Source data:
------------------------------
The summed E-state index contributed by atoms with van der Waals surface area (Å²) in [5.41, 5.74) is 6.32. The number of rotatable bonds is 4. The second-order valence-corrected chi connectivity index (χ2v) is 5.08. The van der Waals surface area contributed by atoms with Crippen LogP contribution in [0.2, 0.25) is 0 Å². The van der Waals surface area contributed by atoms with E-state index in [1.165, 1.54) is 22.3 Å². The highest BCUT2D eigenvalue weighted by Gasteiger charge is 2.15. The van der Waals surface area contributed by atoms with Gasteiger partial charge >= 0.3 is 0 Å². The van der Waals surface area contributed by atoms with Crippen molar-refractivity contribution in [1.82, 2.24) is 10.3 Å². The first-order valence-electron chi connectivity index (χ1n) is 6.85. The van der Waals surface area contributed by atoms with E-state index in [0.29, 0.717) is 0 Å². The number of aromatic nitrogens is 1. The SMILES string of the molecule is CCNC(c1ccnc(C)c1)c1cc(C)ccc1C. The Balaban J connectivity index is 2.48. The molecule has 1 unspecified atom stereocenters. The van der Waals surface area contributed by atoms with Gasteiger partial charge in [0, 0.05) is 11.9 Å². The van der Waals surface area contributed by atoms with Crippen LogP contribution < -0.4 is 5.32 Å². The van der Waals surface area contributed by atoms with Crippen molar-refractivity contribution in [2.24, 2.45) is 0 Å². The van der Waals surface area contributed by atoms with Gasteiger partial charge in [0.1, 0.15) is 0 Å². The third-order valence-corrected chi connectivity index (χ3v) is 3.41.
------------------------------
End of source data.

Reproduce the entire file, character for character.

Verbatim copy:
The summed E-state index contributed by atoms with van der Waals surface area (Å²) in [5.41, 5.74) is 6.32. The number of rotatable bonds is 4. The second-order valence-corrected chi connectivity index (χ2v) is 5.08. The van der Waals surface area contributed by atoms with Crippen LogP contribution in [0.2, 0.25) is 0 Å². The van der Waals surface area contributed by atoms with E-state index in [1.165, 1.54) is 22.3 Å². The highest BCUT2D eigenvalue weighted by Gasteiger charge is 2.15. The van der Waals surface area contributed by atoms with Gasteiger partial charge >= 0.3 is 0 Å². The van der Waals surface area contributed by atoms with Crippen molar-refractivity contribution in [1.82, 2.24) is 10.3 Å². The first-order valence-electron chi connectivity index (χ1n) is 6.85. The van der Waals surface area contributed by atoms with E-state index in [0.29, 0.717) is 0 Å². The number of aromatic nitrogens is 1. The SMILES string of the molecule is CCNC(c1ccnc(C)c1)c1cc(C)ccc1C. The Balaban J connectivity index is 2.48. The molecule has 1 unspecified atom stereocenters. The van der Waals surface area contributed by atoms with Gasteiger partial charge in [0, 0.05) is 11.9 Å². The van der Waals surface area contributed by atoms with Crippen LogP contribution < -0.4 is 5.32 Å². The van der Waals surface area contributed by atoms with Crippen molar-refractivity contribution in [2.24, 2.45) is 0 Å². The van der Waals surface area contributed by atoms with Gasteiger partial charge in [0.1, 0.15) is 0 Å². The third-order valence-corrected chi connectivity index (χ3v) is 3.41.